Build Report: Aeroclub 1/48 Spitfire Mk. 21 Conversion

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One of my quests in building Spitfires is to build every major version in 1/48 scale. FOr most versions, this isn’t a problem, as there are kits on the market for just about every Mark of Spitfire.

But one of the ones that always eluded me was the Spitfire Mk. 21. This was essentially a mating of the revised wing found on the Mk. 22 and Mk. 24, and the “traditional” Spitfire fuselage.

It’s possible to build this Mark with a combination of the Academy Mk. XIVc fuselage, and the Airfix Mk. 22/24 wing. But I’ve never been a fan of bashing two kits just to get one. I’d rather build the two, and search for a better solution.

A few years ago, Aeroclub released a Mk. 21 fuselage that was designed to fit the Airfix Seafire 46/47. The idea behind it was brilliant. The Seafire kit had two wings- one folding, the other not. If the modeler used the folding wing for the Airfix kit, that left a non-folding wing as a spare. Combine the Aeroclub fuselage, and a few additional bits with it, and you get your Mk. 21 without any kit wastage.

Of course, I missed out on the release of the Aeroclub fuselage. So I’ve been looking for one for quite a while. Thankfully, a commission build came my way- the full Airfix Mk. 22 kit, plus the Aeroclub bits. Now I could not only build the Mk. 21, but get paid to do so!

Construction itself is simple. You simply substitute the Aeroclub fuselage for the Airfix one. Because the Airfix kit is a bubbletop, the conversion set provides a few cockpit parts. However, I thought they looked a little sparse. so I cobbled together resin bits from the spares box, and ended up with a fairly nice looking (though probably not entirely accurate) interior.

Assembly of the kit was straightforward. The Aeroclub fuselage went together nicely. My only complaint is that the panel lines were a bit soft, due to the low-pressure injection molding process used to produce it. Other than that, it looked great.

I did notice that the carb intake did not fit nicely under the cowl. The carb itself had a prominent lip around it that was supposed to slot into the lower cowl part of the Airfix kit. The Aeroclub fuselage didn’t have this area molded well, so it prevented a good fit. I was considering try to hack up the carb intake, then I spied the Airfix lower cowl part sitting in the box. I held it up to the fuselage, did a few simple measurements, and realized that if I cut away the Aeroclub fuselage’s lower cowl, and glued the Airfix one in place, it would work out nicely. I hacked up the fuselage a bit (something I’m normally averse to doing) and glued the Airfix part on. It didn’t fit perfectly, so I added some Tamiya Basic Putty. After sanding and rescribing, it looked the part. And now the carb fit perfectly.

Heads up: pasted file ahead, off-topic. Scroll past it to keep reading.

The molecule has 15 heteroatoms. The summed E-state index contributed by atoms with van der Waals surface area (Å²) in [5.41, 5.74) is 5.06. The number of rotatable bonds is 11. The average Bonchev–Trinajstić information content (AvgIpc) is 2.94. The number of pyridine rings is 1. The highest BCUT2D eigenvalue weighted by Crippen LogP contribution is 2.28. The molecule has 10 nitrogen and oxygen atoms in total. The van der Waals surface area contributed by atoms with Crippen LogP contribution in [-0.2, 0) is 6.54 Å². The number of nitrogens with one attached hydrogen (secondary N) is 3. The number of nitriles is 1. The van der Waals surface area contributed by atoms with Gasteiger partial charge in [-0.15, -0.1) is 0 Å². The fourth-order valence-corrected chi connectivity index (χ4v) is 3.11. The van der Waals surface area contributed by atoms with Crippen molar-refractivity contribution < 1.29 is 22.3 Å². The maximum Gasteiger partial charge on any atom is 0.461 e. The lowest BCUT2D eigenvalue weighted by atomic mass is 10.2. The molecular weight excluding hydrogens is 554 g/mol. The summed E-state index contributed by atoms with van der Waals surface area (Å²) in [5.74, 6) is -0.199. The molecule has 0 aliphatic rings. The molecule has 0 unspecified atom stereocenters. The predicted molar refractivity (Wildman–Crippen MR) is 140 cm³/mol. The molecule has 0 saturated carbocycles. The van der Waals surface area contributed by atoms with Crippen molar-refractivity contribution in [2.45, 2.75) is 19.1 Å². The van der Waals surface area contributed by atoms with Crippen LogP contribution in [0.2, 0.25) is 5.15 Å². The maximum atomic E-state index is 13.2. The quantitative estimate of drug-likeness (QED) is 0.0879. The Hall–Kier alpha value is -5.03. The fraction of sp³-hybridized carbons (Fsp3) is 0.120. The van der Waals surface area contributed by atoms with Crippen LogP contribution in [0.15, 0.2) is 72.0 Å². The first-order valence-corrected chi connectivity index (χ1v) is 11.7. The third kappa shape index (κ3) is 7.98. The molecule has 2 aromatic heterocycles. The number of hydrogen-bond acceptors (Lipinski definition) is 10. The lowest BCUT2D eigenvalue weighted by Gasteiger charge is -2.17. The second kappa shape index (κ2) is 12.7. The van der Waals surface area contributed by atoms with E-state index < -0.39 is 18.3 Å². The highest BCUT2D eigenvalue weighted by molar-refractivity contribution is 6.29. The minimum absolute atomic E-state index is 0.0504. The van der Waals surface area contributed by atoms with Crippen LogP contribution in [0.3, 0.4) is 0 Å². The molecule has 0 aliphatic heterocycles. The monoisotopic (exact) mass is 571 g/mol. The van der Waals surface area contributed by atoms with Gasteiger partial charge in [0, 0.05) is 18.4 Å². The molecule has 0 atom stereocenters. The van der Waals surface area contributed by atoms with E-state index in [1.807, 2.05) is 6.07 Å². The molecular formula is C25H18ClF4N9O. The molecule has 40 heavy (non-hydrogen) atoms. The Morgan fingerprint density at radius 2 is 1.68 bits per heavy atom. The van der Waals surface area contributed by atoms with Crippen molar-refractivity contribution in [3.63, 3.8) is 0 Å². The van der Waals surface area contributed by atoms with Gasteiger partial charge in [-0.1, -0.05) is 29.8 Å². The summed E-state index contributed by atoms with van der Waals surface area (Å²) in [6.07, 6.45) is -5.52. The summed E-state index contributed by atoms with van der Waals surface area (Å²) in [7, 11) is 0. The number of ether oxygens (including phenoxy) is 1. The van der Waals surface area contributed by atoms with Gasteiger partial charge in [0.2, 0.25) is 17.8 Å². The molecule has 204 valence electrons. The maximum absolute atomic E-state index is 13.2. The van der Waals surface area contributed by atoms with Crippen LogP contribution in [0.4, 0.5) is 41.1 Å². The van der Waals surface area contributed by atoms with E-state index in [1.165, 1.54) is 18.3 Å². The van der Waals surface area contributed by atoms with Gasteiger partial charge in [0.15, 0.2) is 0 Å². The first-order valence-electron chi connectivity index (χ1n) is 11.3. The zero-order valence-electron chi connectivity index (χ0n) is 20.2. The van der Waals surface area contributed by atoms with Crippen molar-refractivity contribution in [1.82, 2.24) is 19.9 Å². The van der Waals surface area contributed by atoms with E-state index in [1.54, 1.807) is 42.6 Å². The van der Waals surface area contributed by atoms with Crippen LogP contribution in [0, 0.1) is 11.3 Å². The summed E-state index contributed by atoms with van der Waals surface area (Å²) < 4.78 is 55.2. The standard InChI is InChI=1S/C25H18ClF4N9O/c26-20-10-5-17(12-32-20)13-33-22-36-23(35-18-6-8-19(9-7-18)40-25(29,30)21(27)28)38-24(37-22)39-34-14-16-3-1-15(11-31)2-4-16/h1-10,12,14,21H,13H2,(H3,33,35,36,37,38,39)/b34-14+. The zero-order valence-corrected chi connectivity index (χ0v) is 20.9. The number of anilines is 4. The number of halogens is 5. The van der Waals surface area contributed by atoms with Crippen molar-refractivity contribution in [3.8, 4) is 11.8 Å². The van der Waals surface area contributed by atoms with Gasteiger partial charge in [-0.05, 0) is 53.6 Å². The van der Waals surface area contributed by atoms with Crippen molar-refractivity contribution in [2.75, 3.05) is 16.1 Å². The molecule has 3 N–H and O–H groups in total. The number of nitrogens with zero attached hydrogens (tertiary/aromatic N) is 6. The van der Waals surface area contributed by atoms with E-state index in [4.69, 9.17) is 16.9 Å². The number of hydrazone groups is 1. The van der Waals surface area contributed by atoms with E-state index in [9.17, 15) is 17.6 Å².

The rest of the build itself was uneventful. The wings fit well enough to the conversion fuselage. The tailplanes slotted in place, and it was ready for paint.

The trick in building a Mk. 21 is finding markings. As far as I know, only one set has ever been made, and it’s out of print. I found it at one place in Australia, but they never sent them along… so I had to try elsewhere.

Eventually a kind fellow over on Hyperscale offered fuselage codes and serials numbers he’d made himself. Of course I readily accepted the offer.

And then I realized it was for a six-bladed version of the Mk. 21, not the five-bladed version. So back online I went, and a member of the Agape forums came through with a six-bladed prop set, ironically from Aeroclub.

Painting was simple enough- I used the Tamiya trio of XF-81/82/83, and XF-21 for the fuselage band. I rummaged through my spares for injection molded canopy parts, as I did not want to wrestle with the vacform part provided by Aeroclub.

Markings were a mix of the donated decals, kit decals, and more from the spares box. Because the aircraft was flown by Air Vice Marshall J. W. Baker, I figured it wouldn’t have gotten too dirty, so only light weathering was applied.

Once it was finished, I was quite happy with the result. And a check of my Spitfire build list showed this to be Spitfire no. 70 that I have built. I thought it highly appropriate that such a milestone was marked with this odd Mark of Spitfire.

It’s not a bad conversion at all, if you can get your hands on the Aeroclub fuselage. And you’ll be rewarded with a Spitfire model not too many people have!